In case you missed it this month, singer-songwriter Taylor Swift pulled her music from Spotify for not just paying a pittance in royalties, but for streaming her music away to both paid and free users of its service.
She (and her US label, Big Machine) had tried negotiating for her music to play only for Spotify’s paid users.
Spotify declined, saying their free users are too important to their business plan. So Swift called their bluff.
“Everybody’s complaining about how music sales are shrinking, but nobody’s changing the way they’re doing things,” said Swift last week in Time. “They keep running towards streaming, which is, for the most part, what has been shrinking the numbers of paid album sales.
“I think that people should feel that there is a value to what musicians have created, and that’s that.”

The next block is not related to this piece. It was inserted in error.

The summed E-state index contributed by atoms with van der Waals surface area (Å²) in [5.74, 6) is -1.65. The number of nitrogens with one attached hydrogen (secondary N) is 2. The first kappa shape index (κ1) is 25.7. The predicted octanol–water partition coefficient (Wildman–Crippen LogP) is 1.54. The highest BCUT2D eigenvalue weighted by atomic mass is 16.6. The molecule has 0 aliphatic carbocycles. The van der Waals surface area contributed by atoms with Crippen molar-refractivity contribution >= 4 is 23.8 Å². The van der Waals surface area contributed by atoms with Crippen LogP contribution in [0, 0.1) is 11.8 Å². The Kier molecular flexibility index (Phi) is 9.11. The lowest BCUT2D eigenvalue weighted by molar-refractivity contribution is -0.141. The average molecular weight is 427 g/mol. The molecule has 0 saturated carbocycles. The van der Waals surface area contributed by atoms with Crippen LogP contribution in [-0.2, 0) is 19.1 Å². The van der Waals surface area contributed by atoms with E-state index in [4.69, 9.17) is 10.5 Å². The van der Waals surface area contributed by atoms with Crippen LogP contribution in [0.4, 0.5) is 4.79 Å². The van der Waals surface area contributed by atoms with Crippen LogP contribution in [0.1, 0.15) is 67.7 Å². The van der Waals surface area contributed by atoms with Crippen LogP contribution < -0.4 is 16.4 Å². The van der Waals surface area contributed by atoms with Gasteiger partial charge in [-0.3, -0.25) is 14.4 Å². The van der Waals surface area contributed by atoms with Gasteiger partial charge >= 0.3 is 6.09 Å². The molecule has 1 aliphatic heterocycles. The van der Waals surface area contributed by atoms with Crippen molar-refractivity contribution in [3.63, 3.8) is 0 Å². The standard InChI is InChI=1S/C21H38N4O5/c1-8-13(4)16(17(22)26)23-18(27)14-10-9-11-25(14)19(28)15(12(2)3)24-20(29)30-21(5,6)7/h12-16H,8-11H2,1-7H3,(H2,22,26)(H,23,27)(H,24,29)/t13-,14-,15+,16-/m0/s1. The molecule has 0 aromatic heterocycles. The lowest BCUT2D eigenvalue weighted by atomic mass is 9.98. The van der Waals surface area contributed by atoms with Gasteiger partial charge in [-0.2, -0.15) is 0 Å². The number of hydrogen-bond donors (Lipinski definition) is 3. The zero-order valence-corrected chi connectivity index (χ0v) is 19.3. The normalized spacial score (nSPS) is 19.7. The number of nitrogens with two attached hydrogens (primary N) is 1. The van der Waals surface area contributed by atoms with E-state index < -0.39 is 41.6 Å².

Spotify initially tried to act all sad she broke up with them. She stood her ground. Then things got real: Spotify’s CEO Daniel Ek last week said, “No free, no paid, no $2 billion” (speaking of total monies paid to music industry to date).
Swift clearly knows her stuff; her (montetized) YouTube hits have doubled since she pulled her music from the music streamer. (Seriously: she’s averaging 35 million YouTube views per day.)
Let’s hear what you think. Do protest moves like this only work if you’re not sweating for exposure? Or could her choice to shake off Spotify have positive ripple effects for other artists in the long run?